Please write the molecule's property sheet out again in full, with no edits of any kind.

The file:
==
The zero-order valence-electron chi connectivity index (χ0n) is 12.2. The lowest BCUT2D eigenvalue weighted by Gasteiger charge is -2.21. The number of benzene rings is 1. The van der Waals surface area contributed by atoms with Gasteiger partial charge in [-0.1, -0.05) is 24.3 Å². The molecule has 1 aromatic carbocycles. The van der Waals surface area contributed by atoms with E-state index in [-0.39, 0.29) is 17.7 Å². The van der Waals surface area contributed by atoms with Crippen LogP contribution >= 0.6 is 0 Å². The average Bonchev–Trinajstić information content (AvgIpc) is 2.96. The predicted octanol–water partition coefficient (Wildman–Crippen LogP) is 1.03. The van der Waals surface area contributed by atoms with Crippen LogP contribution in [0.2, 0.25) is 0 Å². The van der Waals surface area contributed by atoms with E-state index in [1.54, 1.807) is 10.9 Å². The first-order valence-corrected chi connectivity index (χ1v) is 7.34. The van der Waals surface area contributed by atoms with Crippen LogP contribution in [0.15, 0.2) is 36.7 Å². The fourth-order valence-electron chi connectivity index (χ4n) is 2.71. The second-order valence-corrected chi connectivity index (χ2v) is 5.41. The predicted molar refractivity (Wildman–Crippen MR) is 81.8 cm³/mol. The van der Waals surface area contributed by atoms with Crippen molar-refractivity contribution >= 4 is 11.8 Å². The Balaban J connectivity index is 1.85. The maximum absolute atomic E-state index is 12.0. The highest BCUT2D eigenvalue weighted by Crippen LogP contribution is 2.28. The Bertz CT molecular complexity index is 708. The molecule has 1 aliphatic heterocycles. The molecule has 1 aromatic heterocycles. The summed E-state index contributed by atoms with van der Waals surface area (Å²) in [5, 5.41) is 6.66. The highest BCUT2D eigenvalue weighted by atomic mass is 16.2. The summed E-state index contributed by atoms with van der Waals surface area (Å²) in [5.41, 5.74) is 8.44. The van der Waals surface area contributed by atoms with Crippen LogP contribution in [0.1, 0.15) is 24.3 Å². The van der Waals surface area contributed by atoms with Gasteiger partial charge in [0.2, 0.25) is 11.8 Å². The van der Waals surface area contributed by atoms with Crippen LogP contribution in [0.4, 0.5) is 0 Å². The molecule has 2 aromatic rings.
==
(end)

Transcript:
The zero-order valence-electron chi connectivity index (χ0n) is 12.2. The lowest BCUT2D eigenvalue weighted by Gasteiger charge is -2.21. The number of benzene rings is 1. The van der Waals surface area contributed by atoms with Gasteiger partial charge in [-0.1, -0.05) is 24.3 Å². The molecule has 1 aromatic carbocycles. The van der Waals surface area contributed by atoms with E-state index in [-0.39, 0.29) is 17.7 Å². The van der Waals surface area contributed by atoms with Crippen LogP contribution >= 0.6 is 0 Å². The average Bonchev–Trinajstić information content (AvgIpc) is 2.96. The predicted octanol–water partition coefficient (Wildman–Crippen LogP) is 1.03. The van der Waals surface area contributed by atoms with Crippen LogP contribution in [0.2, 0.25) is 0 Å². The van der Waals surface area contributed by atoms with E-state index in [1.54, 1.807) is 10.9 Å². The first-order valence-corrected chi connectivity index (χ1v) is 7.34. The van der Waals surface area contributed by atoms with Crippen LogP contribution in [0.15, 0.2) is 36.7 Å². The fourth-order valence-electron chi connectivity index (χ4n) is 2.71. The second-order valence-corrected chi connectivity index (χ2v) is 5.41. The predicted molar refractivity (Wildman–Crippen MR) is 81.8 cm³/mol. The van der Waals surface area contributed by atoms with Crippen molar-refractivity contribution >= 4 is 11.8 Å². The Balaban J connectivity index is 1.85. The maximum absolute atomic E-state index is 12.0. The highest BCUT2D eigenvalue weighted by Crippen LogP contribution is 2.28. The Bertz CT molecular complexity index is 708. The molecule has 1 aliphatic heterocycles. The molecule has 1 aromatic heterocycles. The summed E-state index contributed by atoms with van der Waals surface area (Å²) in [5, 5.41) is 6.66. The highest BCUT2D eigenvalue weighted by atomic mass is 16.2. The summed E-state index contributed by atoms with van der Waals surface area (Å²) in [5.41, 5.74) is 8.44. The van der Waals surface area contributed by atoms with Crippen LogP contribution in [0.1, 0.15) is 24.3 Å². The van der Waals surface area contributed by atoms with Gasteiger partial charge in [0.2, 0.25) is 11.8 Å². The van der Waals surface area contributed by atoms with Crippen LogP contribution in [0.4, 0.5) is 0 Å². The molecule has 2 aromatic rings.